There are other versions of this prayer that translate these words using the words trespass or wrong doing. To trespass is go where one should not go. We can understand this in context as saying that going in the wrong direction in relationship to God would be to separate yourself from God, and that is certainly sinful. Thus, trespassing seems to be a faithful translation given the context. Wrong doing seems to be a faithful understanding as well – doing something wrong – not repaying a debt, going where one has not been authorized to go. Though many different words are used by varying denominational groups – and though there may be a slightly different emphasis by each group based on our understanding of these words – the emphasis of this prayer is on our need for healing because of our brokenness and our need to receive forgiveness – whether it is forgiveness from God or from one another.

This petition begins with a call for the forgiveness of the divine due to our sin. In coming before the divine and asking for forgiveness we are naming that the forgiveness we seek is because of our sin – our trespasses and debts. Unlike going to circuit court and pleading “no contest” – a situation in which we are unwilling to acknowledge whether we broke the law or not, in which we are seeking mercy without naming failure – before God we name that we have strayed from the will of God, and because of that sin, we have a need for forgiveness and the need for the removal of guilt.

In conjunction with the divine forgiveness is our acknowledging our own need to offer forgiveness, which is offered to others. The call to offer forgiveness to another isn’t about amnesia – we aren’t forgetting what debts another owes us, or wrong doings committed against us – but in thinking of the pain others of have caused us, we are drawn to remember the pain we have caused others – the pain we have caused God.

If we do not forgive others, we let the anger and hatred fester – and festering hatred and anger only lead us further from God – further from being aligned with the will of God.

These two levels of forgiveness – ours and that of the divine – are contingent upon one another. If we are unable to extend forgiveness to others, we cannot understand or accept God’s forgiveness offered to us.[iv] In the same way, our reception of God’s forgiveness is dependent upon our willingness to forgive others. In the Beatitudes, Christ says, “Blessed are those who are merciful to others; God will be merciful to them.”

And what does it mean to forgive – how do we forgive others? The Hebrew word for forgive is salach (saw-lakh’). It is used multiple times in the Old Testament – each time used to refer to God’s forgiveness toward humanity – never is it used to define the forgiveness between two persons. In the realm of God’s forgiveness, “… the process represented by this word Salach is the Divine restoration of an offender into favor.”[v] God’s forgiveness does more than just remove the pain and guilt, it restores the person into right relationship – into the favor – of God.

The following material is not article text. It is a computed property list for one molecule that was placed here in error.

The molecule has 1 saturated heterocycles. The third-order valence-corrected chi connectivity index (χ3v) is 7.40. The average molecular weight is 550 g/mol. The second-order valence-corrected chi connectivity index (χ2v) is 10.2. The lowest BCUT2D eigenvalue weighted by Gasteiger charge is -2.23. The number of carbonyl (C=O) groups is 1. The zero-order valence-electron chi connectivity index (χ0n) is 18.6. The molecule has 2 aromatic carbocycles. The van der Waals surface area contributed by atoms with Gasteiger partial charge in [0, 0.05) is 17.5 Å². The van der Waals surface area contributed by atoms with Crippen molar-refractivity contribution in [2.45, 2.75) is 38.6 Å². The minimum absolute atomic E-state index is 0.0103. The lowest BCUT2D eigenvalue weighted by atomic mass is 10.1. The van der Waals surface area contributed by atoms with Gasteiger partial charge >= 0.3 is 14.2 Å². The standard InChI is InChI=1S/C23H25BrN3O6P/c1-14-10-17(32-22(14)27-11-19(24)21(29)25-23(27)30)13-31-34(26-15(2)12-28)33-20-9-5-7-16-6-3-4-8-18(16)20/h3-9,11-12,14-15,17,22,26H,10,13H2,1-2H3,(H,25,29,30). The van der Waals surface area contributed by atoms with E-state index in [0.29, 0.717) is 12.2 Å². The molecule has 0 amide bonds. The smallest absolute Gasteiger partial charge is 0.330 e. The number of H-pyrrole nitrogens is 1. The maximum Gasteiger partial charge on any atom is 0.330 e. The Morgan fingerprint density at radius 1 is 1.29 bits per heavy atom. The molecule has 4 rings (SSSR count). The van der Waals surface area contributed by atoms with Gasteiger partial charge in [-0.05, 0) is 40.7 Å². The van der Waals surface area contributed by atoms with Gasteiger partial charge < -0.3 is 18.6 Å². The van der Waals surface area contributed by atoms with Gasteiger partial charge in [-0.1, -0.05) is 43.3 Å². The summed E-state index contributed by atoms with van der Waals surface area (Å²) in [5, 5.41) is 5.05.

Though this word salach is not used in scriptural text to define the forgiveness offered between two or more persons – if we are asking God to forgive us as we also forgive others, and this is God’s practice of forgiveness, should it not also be ours? We can not offer an eternal favor like that of God, but what if our offering of forgiveness to others was not just about the removal of anger in our heart, or the feeling of failure they may be feeling, but was about the restoration of the relationship between two persons – just as God’s forgiveness is intended to restore our relationship with the Lord.

And in practice for us, forgiveness is not a feeling we have, it is a choice we must make. We can choose to hold a grudge; we can demand a debt be paid. Or, we can refuse to become a slave to the anger of having been hurt and make the intentional choice to offer forgiveness. This is the intentional decision God made in sacrificing his Son, that we may once again – time and time again – failure after failure – trespass after trespass – debt after debt – sin after sin – be welcomed back into right relationship with God.

And this is the prayer Christ has taught us – that though we have failed to be obedient to God’s word – we come naming our sin before the Lord: Forgive us our sin. We are promised in scripture, “If we confess our sin, God is faithful and just and will forgive our sin and cleanse us from all unrighteousness.”[vi] And because we have no more unrighteousness, we will be able to forgive others – for to be filled with God’s righteousness is to be filled with God’s forgiving love.

This prayer – offered not just as words to speak – but a call to live in right relationship with God calls us to acknowledge God as the provider of all things necessary to live in this life – for love, for provision, and for preservation. And this prayer – in calling us to live in right relationship, calls on us to acknowledge how we have failed God, and to receive God’s forgiveness just as we offer it to others – knowing that to be in right relationship with God, we must also be in right relationship with the community of God’s creation. And so we ask, Lord, teach us to pray. Amen.


[i] John 1:14. NRSV.
[ii] Bob Leroe. The Lord’s Prayer for His Disciples. Cliftondale Congregational Church, Saugus, Massachusetts.
[iii] Deuteronomy 8:18. NRSV
[iv] Leroe.
[v] Robert Baker Girdlestone, Synonyms of the Old Testa­ment. Baker Book House, 1983: 136.
[vi] 1 John 1:9. NRSV